Earlier this month the Jerusalem Post reported on a holiday program that aired on Romanian State television featuring a Christmas carol all about the Jews. You could make the argument that most Christmas carols — including famed favorites like Silent Night, O’Come All Ye Faithful, and Little Town of Bethlehem — are all songs about Jews, one in particular, but this ancient song promises to transcend those oldies and become an instant classic. The lyrics, translated into English, go something like this:
“The kikes, damn kikes,
Holy God would not leave the kike alive,
neither in heaven nor on earth,
only in the chimney as smoke,
this is what the kike is good for,
to make kike smoke through the chimney on the street.”
Reportedly the lyrics rhyme better in Romanian.
To clarify, the Romanian public broadcaster, RTV, that aired the live show issued a statement giving all the credit for the song and the performance to someone else – namely the Center for Preservation and Promotion of Traditional Culture. This statement led some to question exactly what constitutes traditional culture in Romania. Follow up reports indicate that “traditional culture” includes referring to Jews by the perjorative colloquial term “jidovi” when singing what are apparently 100 year old Christmas carols on live television.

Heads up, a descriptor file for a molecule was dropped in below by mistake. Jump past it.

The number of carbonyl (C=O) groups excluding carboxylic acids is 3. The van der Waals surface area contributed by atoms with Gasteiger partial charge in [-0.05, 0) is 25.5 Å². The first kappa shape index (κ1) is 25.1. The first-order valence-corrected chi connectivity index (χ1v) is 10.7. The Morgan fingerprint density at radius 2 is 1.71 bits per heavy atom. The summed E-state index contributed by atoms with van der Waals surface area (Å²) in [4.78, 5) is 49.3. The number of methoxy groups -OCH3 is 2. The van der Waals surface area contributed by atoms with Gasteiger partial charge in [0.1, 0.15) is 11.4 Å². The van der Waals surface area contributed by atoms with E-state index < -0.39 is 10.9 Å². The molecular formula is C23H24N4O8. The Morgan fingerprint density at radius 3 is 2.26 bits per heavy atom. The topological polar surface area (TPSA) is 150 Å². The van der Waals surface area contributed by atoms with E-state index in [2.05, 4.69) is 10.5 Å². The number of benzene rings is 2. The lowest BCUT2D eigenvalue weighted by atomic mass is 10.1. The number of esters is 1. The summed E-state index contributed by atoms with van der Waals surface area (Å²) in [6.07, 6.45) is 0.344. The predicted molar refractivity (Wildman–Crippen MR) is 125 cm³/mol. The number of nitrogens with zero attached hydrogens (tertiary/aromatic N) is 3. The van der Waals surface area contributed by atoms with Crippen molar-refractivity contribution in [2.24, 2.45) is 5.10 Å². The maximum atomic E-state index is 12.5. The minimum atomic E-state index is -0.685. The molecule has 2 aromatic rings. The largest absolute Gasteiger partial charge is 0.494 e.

Romanian Foreign Minister Titus Corlatean remarked, “I strongly condemn any form of anti-Semitism, even more when it happens to be spread through a public media.” When asked what he thought of anti-Semitism when spread through word of mouth, he added, “Again, I’m against it – but not as much.”
From an educational standpoint, the Christmas carol brings a refined Romanian cultural understanding to the oft-touted holiday phrase, “Peace on Earth, Good Will Toward Men.” One news outlet elected to report the positive side of the otherwise disturbing story, deeming the song “inclusive” of Jews in the Romanian Christmas tradition.
RTV was forced to issue an apology for airing the performance. Both the Center for Preservation and Promotion of Traditional Culture and the folk group that sang the song declined to comment.